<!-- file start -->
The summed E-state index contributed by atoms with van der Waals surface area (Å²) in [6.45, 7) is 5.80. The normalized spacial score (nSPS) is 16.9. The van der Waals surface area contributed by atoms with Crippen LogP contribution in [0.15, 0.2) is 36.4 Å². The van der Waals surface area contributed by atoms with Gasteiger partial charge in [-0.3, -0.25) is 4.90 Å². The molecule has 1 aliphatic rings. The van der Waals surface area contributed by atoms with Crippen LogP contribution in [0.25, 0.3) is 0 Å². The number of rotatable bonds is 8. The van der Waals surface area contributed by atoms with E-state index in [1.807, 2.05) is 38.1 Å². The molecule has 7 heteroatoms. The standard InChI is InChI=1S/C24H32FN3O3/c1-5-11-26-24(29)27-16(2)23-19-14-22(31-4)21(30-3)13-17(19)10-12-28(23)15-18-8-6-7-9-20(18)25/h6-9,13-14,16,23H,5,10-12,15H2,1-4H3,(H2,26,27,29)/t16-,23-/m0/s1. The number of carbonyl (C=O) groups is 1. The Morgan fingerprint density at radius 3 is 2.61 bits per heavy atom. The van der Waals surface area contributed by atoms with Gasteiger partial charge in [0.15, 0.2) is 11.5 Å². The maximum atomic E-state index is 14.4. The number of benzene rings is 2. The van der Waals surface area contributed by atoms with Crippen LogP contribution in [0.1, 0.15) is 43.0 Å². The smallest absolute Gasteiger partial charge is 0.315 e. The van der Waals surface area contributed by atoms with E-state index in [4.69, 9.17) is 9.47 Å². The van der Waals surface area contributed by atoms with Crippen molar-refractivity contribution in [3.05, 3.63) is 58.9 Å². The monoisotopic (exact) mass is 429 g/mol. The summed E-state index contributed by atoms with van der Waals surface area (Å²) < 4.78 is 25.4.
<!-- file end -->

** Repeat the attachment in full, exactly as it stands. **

The summed E-state index contributed by atoms with van der Waals surface area (Å²) in [6.45, 7) is 5.80. The normalized spacial score (nSPS) is 16.9. The van der Waals surface area contributed by atoms with Crippen LogP contribution in [0.15, 0.2) is 36.4 Å². The van der Waals surface area contributed by atoms with Gasteiger partial charge in [-0.3, -0.25) is 4.90 Å². The molecule has 1 aliphatic rings. The van der Waals surface area contributed by atoms with Crippen LogP contribution in [0.25, 0.3) is 0 Å². The number of rotatable bonds is 8. The van der Waals surface area contributed by atoms with E-state index in [1.807, 2.05) is 38.1 Å². The molecule has 7 heteroatoms. The standard InChI is InChI=1S/C24H32FN3O3/c1-5-11-26-24(29)27-16(2)23-19-14-22(31-4)21(30-3)13-17(19)10-12-28(23)15-18-8-6-7-9-20(18)25/h6-9,13-14,16,23H,5,10-12,15H2,1-4H3,(H2,26,27,29)/t16-,23-/m0/s1. The number of carbonyl (C=O) groups is 1. The Morgan fingerprint density at radius 3 is 2.61 bits per heavy atom. The van der Waals surface area contributed by atoms with Gasteiger partial charge in [0.15, 0.2) is 11.5 Å². The maximum atomic E-state index is 14.4. The number of benzene rings is 2. The van der Waals surface area contributed by atoms with Crippen LogP contribution in [0.1, 0.15) is 43.0 Å². The smallest absolute Gasteiger partial charge is 0.315 e. The van der Waals surface area contributed by atoms with E-state index in [4.69, 9.17) is 9.47 Å². The van der Waals surface area contributed by atoms with Crippen molar-refractivity contribution in [3.05, 3.63) is 58.9 Å². The monoisotopic (exact) mass is 429 g/mol. The summed E-state index contributed by atoms with van der Waals surface area (Å²) < 4.78 is 25.4.